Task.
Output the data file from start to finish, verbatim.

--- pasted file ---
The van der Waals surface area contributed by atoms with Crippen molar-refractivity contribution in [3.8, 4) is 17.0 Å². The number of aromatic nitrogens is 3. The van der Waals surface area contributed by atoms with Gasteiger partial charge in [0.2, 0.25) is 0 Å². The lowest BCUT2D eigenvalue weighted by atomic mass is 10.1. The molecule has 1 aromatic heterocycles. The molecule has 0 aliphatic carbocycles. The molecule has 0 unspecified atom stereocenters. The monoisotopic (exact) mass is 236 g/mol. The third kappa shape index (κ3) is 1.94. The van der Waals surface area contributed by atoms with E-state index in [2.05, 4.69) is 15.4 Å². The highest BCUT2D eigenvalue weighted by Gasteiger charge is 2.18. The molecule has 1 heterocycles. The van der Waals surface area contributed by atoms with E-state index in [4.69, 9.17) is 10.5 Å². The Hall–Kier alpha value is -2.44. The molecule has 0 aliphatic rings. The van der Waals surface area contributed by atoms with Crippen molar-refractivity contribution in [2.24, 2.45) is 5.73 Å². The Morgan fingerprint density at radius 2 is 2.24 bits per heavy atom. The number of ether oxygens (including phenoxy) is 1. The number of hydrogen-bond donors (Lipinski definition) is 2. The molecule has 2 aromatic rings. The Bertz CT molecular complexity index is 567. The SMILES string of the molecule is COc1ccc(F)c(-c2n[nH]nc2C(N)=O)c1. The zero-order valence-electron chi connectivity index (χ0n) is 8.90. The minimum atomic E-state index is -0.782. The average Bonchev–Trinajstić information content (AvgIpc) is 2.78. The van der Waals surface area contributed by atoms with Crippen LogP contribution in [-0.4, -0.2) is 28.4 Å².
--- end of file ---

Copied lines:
The van der Waals surface area contributed by atoms with Crippen molar-refractivity contribution in [3.8, 4) is 17.0 Å². The number of aromatic nitrogens is 3. The van der Waals surface area contributed by atoms with Gasteiger partial charge in [0.2, 0.25) is 0 Å². The lowest BCUT2D eigenvalue weighted by atomic mass is 10.1. The molecule has 1 aromatic heterocycles. The molecule has 0 aliphatic carbocycles. The molecule has 0 unspecified atom stereocenters. The monoisotopic (exact) mass is 236 g/mol. The third kappa shape index (κ3) is 1.94. The van der Waals surface area contributed by atoms with E-state index in [2.05, 4.69) is 15.4 Å². The highest BCUT2D eigenvalue weighted by Gasteiger charge is 2.18. The molecule has 1 heterocycles. The van der Waals surface area contributed by atoms with E-state index in [4.69, 9.17) is 10.5 Å². The Hall–Kier alpha value is -2.44. The molecule has 0 aliphatic rings. The van der Waals surface area contributed by atoms with Crippen molar-refractivity contribution in [2.24, 2.45) is 5.73 Å². The Morgan fingerprint density at radius 2 is 2.24 bits per heavy atom. The number of ether oxygens (including phenoxy) is 1. The number of hydrogen-bond donors (Lipinski definition) is 2. The molecule has 2 aromatic rings. The Bertz CT molecular complexity index is 567. The SMILES string of the molecule is COc1ccc(F)c(-c2n[nH]nc2C(N)=O)c1. The zero-order valence-electron chi connectivity index (χ0n) is 8.90. The minimum atomic E-state index is -0.782. The average Bonchev–Trinajstić information content (AvgIpc) is 2.78. The van der Waals surface area contributed by atoms with Crippen LogP contribution in [-0.4, -0.2) is 28.4 Å².